On April 25, 2012, the Joint Congressional Committee on Oversight held hearings on the question, “Is government adequately protecting taxpayers from Medicaid fraud?”. The committee heard testimony about alleged provider fraud on a massive scale in Texas and New York but the major focus of the hearing was managed care contracting in Minnesota.
Minnesota Medicaid contracted with four health maintenance organizations (HMOs) to managed the care of beneficiaries. All four were nonprofit entities, but they appear to have been quite profitable. In 2009, the state paid the HMOs $4,400 per Medicaid beneficiary, more than twice the national average. According to the staff report of the joint committee, the four HMOs had a combined surplus of $1.6 billion at the end of 2010.
A witness from the Government Accountability Office (GAO) testified that CMS’ reviews of state rates for managed care are inconsistent As the GAO found in 2010, there are certifications of actuarial soundness as required by statute, but there is no review of the underlying data.
One of the witnesses had been General Counsel to the Minnesota Hospital Association and directed its legislative advocacy program. In 2010, he was assigned to push for legislation to promote transparency and accountability in the state’s publicly funded health programs. The MHA advocated legislation requiring state health programs to meet medical loss ratios, apply Generally Accepted Accounting Principles and undergo independent audits. The Pawlenty administration and the health plans opposed the legislation.
He testified that, in a conference call with the then director of contract management for the Medicaid managed care program, the director stated, “If you can’t keep a secret you have to leave the room, but we have been adjusting the reserve amount for state-only funded programs by making it essentially zero, and increasing the amount for [capitated] federal programs, blending the rate and returning it to the insurers.” In other words, the agency’s rates underpaid the HMOs for the state-only programs and overpaid them for the Medicaid program to maximize their federal reimbursement. Late in the 2010 legislative session, in discussions about the impending repeal of the state-funded general assistance medical care (GAMC) program, the witness said that repeal would be a windfall for the HMOs because they had been paid capitated rates for the state programs as a whole. GAMC was eliminated, but the state did not “claw back” the payments attributable to the program.
In January, 2011, a new governor, Mark Dayton, took office. He appointed Lucinda Jessom to the post of Commissioner of the Department of Human Services. In mid-March, UCare, the smallest of the four Medicaid HMOs, announced that it was making a one-time contribution of $30 million toward the state’s budget deficit. In a letter to state legislators, UCare’s president and CEO stated that the payment was “what we consider to be excess operating margin for state public programs.” The stated reasons for the excess margin included the costs of the discontinued GAMC program which had been born by the Medicaid program. The check would be presented in July.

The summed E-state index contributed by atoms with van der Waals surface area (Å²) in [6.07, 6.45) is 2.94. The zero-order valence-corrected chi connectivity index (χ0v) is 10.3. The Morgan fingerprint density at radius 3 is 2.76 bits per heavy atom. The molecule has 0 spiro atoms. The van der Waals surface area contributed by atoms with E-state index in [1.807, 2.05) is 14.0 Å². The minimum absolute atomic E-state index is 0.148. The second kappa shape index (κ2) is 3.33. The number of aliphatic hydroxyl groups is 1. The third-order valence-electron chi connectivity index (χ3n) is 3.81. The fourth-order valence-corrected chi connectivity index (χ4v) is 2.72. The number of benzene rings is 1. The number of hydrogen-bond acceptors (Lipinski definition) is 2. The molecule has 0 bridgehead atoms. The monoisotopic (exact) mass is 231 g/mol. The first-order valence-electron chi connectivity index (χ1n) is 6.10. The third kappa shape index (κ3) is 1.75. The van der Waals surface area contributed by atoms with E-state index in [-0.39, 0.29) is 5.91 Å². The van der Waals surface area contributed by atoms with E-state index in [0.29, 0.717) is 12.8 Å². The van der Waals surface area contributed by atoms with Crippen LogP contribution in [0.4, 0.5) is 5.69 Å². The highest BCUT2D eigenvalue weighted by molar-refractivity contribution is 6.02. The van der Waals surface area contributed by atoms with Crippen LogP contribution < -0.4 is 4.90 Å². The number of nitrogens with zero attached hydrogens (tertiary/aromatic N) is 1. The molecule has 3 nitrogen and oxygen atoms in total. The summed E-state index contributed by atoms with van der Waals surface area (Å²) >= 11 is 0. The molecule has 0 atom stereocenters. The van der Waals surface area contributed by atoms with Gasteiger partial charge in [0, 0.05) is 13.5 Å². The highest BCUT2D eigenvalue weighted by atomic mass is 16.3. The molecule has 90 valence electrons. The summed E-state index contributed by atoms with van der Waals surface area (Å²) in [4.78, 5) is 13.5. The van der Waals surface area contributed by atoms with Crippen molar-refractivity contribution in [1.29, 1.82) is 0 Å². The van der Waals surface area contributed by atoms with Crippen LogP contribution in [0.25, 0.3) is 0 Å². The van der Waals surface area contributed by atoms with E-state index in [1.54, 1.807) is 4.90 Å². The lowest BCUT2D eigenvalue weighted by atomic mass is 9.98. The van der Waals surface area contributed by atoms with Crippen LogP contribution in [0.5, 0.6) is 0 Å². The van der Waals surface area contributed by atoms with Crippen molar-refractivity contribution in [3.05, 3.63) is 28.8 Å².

Such a large “contribution” is highly unusual, and the question arose how it should be treated. If the payment was a refund of excess Medicaid payments, the federal government was entitled to its share of those payments.And it’s the treatment of that contribution that interested the oversight committee. The day before the UCare letter, the DHS Commissioner emailed another staff member about the payment: “In order to have a good chance of keeping all this money, it must be characterized as a donation. If a refund, feds clearly get half. Can you work with Scott on redrafting? Also, I thought we were going to handle this through phone calls.”
Representative Trey Gowdy (R. -S.C.) grilled Commissioner Jessom about the email. Although she argued that the passages were taken out of context, Gowdy would have none of it, claiming that her agency was “trying to keep as much of other people’s money as you possibly can.” “Don’t you see how this looks?” he asked repeatedly. Congressman Dennis Kucinich (D.-Ohio) also took Jessom to task, asking how she could have reasoned that the UCare payment would not have to be shared with the federal government.
According to the staff report, in July, 2011, Center for Medicaid and State Operations Director Cynthia Mann questioned the state’s contention that the payment was a donation. In March, 2012, Mann’s office asked for more details about the source of the reserve UCare drew on to make the donation and the extent to which the reserve was related to Medicaid payments UCare had received. On Monday, April 23, the Minnesota agency agreed to pay about $15 million to CMS.
It’s too bad that the agency’s handling of the UCare payment distracted lawmakers from the systemic problem, the payment of excessive rates to Medicaid HMOs. In 2011, the Governor and commissioner negotiated a 1 percent cap on HMO profits from publicly funded plans, and they reported that $73 million would be refunded by the four HMOs. The legislative auditor will scrutinize the HMOs’ finances. A bill to require independent audits failed in 2011 and was not expected to pass this year.